The Quilietti Family

Your Quilietti family heritage

ROMANO CAVAROLI

Thanking Romano for his generous offer of memories.   There is certainly nothing more precious.

Romano was born in Greenside, Edinburgh.   His family had arrived in Edinburgh some years earlier and settled, like many other Italian immigrants in the area.    They lived here a while and later ran their own chippie in the Marchmont area of the city, at  16 Roseneath Street, Marchmont, Edinburgh.

My father, born 1889, was born in the Garfagnana, North Tuscany, and came about 1905 to join his brother Bartolomeo to run his chip shop in Dalkeith.

The Garfagnana in Tuscany has outstanding scenery

Located between the Apuan Alps (famous for the production of marble) the main part of the Apennines, Garfagnana is a mountainous region of Tuscany. It considered a particularly striking and beautiful part of Tuscany owing to its mountains, the rest of Tuscany being generally more flat.

The native trees are mostly deciduous, the most common being Chestnut, which provided an important food for the region until World War II. However, after the war, disease infected most of the chestnut trees and caused widespread devastation to the chestnut population. A program of tree planting was introduced to limit erosion, using pine trees. As a result it is common to see pine in the region. Chestnut has started to recover, however.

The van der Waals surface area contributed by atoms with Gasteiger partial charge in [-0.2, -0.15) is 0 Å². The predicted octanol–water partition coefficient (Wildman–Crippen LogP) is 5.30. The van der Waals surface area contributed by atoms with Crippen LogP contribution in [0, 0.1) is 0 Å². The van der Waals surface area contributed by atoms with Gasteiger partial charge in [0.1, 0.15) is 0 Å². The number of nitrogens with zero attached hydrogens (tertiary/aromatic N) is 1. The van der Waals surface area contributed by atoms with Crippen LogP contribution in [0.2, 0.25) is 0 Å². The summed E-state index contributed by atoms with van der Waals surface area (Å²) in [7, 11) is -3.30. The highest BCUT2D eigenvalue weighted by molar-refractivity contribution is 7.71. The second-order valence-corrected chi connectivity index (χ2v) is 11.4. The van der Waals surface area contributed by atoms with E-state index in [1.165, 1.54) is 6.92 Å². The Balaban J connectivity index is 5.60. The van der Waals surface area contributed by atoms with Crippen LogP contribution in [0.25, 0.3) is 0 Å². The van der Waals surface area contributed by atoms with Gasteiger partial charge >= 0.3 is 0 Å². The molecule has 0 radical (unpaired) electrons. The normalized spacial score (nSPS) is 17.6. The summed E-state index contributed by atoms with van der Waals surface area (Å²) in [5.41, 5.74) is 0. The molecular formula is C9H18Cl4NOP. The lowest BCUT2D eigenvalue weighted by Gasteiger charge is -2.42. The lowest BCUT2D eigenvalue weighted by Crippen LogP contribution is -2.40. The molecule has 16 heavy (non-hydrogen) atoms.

Garfagnana has many historic attractions including the 'devil's bridge'

My mother Assunta, was born in 1903 in Atina, Frosinone, and joined her sister who was married to the owner of the Grill Rooms in Waterloo Place.

Atina

Atina, Lazio, not too far from Roma